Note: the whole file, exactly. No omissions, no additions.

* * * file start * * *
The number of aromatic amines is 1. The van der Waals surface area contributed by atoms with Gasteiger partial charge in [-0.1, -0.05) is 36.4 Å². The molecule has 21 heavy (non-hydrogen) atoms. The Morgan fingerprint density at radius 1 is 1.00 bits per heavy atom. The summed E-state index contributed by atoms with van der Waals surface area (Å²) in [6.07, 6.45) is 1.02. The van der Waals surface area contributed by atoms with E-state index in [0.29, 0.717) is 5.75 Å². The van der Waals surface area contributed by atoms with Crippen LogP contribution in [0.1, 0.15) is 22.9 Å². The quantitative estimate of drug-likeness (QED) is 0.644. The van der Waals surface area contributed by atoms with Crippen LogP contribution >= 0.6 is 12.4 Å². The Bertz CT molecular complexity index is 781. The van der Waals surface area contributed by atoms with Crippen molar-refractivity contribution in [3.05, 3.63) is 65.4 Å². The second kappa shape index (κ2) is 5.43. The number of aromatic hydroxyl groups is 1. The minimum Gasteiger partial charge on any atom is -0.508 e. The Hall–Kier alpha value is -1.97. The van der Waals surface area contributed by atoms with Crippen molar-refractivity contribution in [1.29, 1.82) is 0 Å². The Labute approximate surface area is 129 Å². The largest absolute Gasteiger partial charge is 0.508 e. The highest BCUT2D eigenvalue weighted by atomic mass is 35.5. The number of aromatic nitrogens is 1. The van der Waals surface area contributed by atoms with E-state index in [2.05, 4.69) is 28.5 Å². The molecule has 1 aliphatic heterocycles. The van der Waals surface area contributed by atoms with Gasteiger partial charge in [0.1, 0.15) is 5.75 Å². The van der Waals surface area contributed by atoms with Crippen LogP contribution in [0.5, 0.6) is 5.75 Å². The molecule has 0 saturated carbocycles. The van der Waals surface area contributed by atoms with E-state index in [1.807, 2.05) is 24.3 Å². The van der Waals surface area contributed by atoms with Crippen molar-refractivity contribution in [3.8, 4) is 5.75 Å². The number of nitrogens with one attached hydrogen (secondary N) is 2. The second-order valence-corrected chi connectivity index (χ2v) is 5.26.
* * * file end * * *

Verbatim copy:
The number of aromatic amines is 1. The van der Waals surface area contributed by atoms with Gasteiger partial charge in [-0.1, -0.05) is 36.4 Å². The molecule has 21 heavy (non-hydrogen) atoms. The Morgan fingerprint density at radius 1 is 1.00 bits per heavy atom. The summed E-state index contributed by atoms with van der Waals surface area (Å²) in [6.07, 6.45) is 1.02. The van der Waals surface area contributed by atoms with E-state index in [0.29, 0.717) is 5.75 Å². The van der Waals surface area contributed by atoms with Crippen LogP contribution in [0.1, 0.15) is 22.9 Å². The quantitative estimate of drug-likeness (QED) is 0.644. The van der Waals surface area contributed by atoms with Crippen LogP contribution >= 0.6 is 12.4 Å². The Bertz CT molecular complexity index is 781. The van der Waals surface area contributed by atoms with Crippen molar-refractivity contribution in [3.05, 3.63) is 65.4 Å². The second kappa shape index (κ2) is 5.43. The number of aromatic hydroxyl groups is 1. The minimum Gasteiger partial charge on any atom is -0.508 e. The Hall–Kier alpha value is -1.97. The van der Waals surface area contributed by atoms with Crippen molar-refractivity contribution in [1.29, 1.82) is 0 Å². The Labute approximate surface area is 129 Å². The largest absolute Gasteiger partial charge is 0.508 e. The highest BCUT2D eigenvalue weighted by atomic mass is 35.5. The number of aromatic nitrogens is 1. The van der Waals surface area contributed by atoms with E-state index in [2.05, 4.69) is 28.5 Å². The molecule has 1 aliphatic heterocycles. The van der Waals surface area contributed by atoms with Gasteiger partial charge in [0.1, 0.15) is 5.75 Å². The van der Waals surface area contributed by atoms with Crippen LogP contribution in [0.5, 0.6) is 5.75 Å². The molecule has 0 saturated carbocycles. The van der Waals surface area contributed by atoms with E-state index in [1.807, 2.05) is 24.3 Å². The van der Waals surface area contributed by atoms with Crippen molar-refractivity contribution in [3.8, 4) is 5.75 Å². The number of nitrogens with one attached hydrogen (secondary N) is 2. The second-order valence-corrected chi connectivity index (χ2v) is 5.26.